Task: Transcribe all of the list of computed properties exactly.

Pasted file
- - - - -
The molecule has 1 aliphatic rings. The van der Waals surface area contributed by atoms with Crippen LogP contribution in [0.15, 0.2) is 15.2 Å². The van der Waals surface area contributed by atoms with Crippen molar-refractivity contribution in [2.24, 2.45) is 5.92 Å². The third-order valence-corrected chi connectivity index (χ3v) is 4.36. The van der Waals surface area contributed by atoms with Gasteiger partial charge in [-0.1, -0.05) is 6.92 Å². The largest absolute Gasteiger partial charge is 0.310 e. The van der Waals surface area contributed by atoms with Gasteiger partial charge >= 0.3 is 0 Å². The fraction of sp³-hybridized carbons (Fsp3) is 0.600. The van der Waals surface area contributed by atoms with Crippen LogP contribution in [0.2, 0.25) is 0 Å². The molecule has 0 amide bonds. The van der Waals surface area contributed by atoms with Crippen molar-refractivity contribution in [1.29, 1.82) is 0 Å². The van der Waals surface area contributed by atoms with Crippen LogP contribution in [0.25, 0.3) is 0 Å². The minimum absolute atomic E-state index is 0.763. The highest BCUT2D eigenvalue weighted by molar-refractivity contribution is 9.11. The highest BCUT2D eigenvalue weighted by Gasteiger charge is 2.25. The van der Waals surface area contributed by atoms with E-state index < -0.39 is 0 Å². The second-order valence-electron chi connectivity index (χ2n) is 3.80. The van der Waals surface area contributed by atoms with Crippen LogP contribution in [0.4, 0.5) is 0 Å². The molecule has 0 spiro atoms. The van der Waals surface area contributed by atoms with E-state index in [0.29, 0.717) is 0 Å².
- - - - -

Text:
The molecule has 1 aliphatic rings. The van der Waals surface area contributed by atoms with Crippen LogP contribution in [0.15, 0.2) is 15.2 Å². The van der Waals surface area contributed by atoms with Crippen molar-refractivity contribution in [2.24, 2.45) is 5.92 Å². The third-order valence-corrected chi connectivity index (χ3v) is 4.36. The van der Waals surface area contributed by atoms with Gasteiger partial charge in [-0.1, -0.05) is 6.92 Å². The largest absolute Gasteiger partial charge is 0.310 e. The van der Waals surface area contributed by atoms with Gasteiger partial charge >= 0.3 is 0 Å². The fraction of sp³-hybridized carbons (Fsp3) is 0.600. The van der Waals surface area contributed by atoms with Crippen LogP contribution in [0.2, 0.25) is 0 Å². The molecule has 0 amide bonds. The van der Waals surface area contributed by atoms with Crippen molar-refractivity contribution in [1.29, 1.82) is 0 Å². The van der Waals surface area contributed by atoms with Crippen LogP contribution in [0.25, 0.3) is 0 Å². The minimum absolute atomic E-state index is 0.763. The highest BCUT2D eigenvalue weighted by molar-refractivity contribution is 9.11. The highest BCUT2D eigenvalue weighted by Gasteiger charge is 2.25. The van der Waals surface area contributed by atoms with E-state index < -0.39 is 0 Å². The second-order valence-electron chi connectivity index (χ2n) is 3.80. The van der Waals surface area contributed by atoms with Crippen LogP contribution in [0.4, 0.5) is 0 Å². The molecule has 0 spiro atoms. The van der Waals surface area contributed by atoms with E-state index in [0.29, 0.717) is 0 Å².